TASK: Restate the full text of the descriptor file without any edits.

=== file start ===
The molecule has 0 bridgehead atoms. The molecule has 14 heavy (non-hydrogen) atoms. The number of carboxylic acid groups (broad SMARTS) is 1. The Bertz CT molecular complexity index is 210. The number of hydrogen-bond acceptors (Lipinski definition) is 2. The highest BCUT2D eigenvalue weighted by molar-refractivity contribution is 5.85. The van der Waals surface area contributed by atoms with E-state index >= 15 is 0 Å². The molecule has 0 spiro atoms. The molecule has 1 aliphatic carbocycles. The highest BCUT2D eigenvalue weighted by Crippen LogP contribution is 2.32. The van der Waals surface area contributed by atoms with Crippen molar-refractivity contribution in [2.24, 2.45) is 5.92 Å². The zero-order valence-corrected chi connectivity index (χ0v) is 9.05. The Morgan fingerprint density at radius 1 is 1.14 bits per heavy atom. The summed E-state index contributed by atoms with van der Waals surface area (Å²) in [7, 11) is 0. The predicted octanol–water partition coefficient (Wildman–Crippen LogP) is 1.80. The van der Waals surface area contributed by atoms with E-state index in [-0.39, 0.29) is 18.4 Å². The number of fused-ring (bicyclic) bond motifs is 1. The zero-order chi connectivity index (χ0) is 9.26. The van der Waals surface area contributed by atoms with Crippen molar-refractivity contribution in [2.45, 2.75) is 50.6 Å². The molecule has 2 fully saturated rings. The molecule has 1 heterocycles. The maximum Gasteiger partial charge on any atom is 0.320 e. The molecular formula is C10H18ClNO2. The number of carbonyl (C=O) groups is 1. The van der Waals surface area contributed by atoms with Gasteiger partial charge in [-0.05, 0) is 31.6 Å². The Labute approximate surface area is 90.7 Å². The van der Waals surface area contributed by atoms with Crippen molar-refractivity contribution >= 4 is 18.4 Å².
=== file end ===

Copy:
The molecule has 0 bridgehead atoms. The molecule has 14 heavy (non-hydrogen) atoms. The number of carboxylic acid groups (broad SMARTS) is 1. The Bertz CT molecular complexity index is 210. The number of hydrogen-bond acceptors (Lipinski definition) is 2. The highest BCUT2D eigenvalue weighted by molar-refractivity contribution is 5.85. The van der Waals surface area contributed by atoms with E-state index >= 15 is 0 Å². The molecule has 0 spiro atoms. The molecule has 1 aliphatic carbocycles. The highest BCUT2D eigenvalue weighted by Crippen LogP contribution is 2.32. The van der Waals surface area contributed by atoms with Crippen molar-refractivity contribution in [2.24, 2.45) is 5.92 Å². The zero-order valence-corrected chi connectivity index (χ0v) is 9.05. The Morgan fingerprint density at radius 1 is 1.14 bits per heavy atom. The summed E-state index contributed by atoms with van der Waals surface area (Å²) in [7, 11) is 0. The predicted octanol–water partition coefficient (Wildman–Crippen LogP) is 1.80. The van der Waals surface area contributed by atoms with E-state index in [-0.39, 0.29) is 18.4 Å². The number of fused-ring (bicyclic) bond motifs is 1. The zero-order chi connectivity index (χ0) is 9.26. The van der Waals surface area contributed by atoms with Crippen molar-refractivity contribution in [2.45, 2.75) is 50.6 Å². The molecule has 2 fully saturated rings. The molecule has 1 heterocycles. The maximum Gasteiger partial charge on any atom is 0.320 e. The molecular formula is C10H18ClNO2. The number of carbonyl (C=O) groups is 1. The van der Waals surface area contributed by atoms with Gasteiger partial charge in [-0.05, 0) is 31.6 Å². The Labute approximate surface area is 90.7 Å². The van der Waals surface area contributed by atoms with Crippen molar-refractivity contribution >= 4 is 18.4 Å².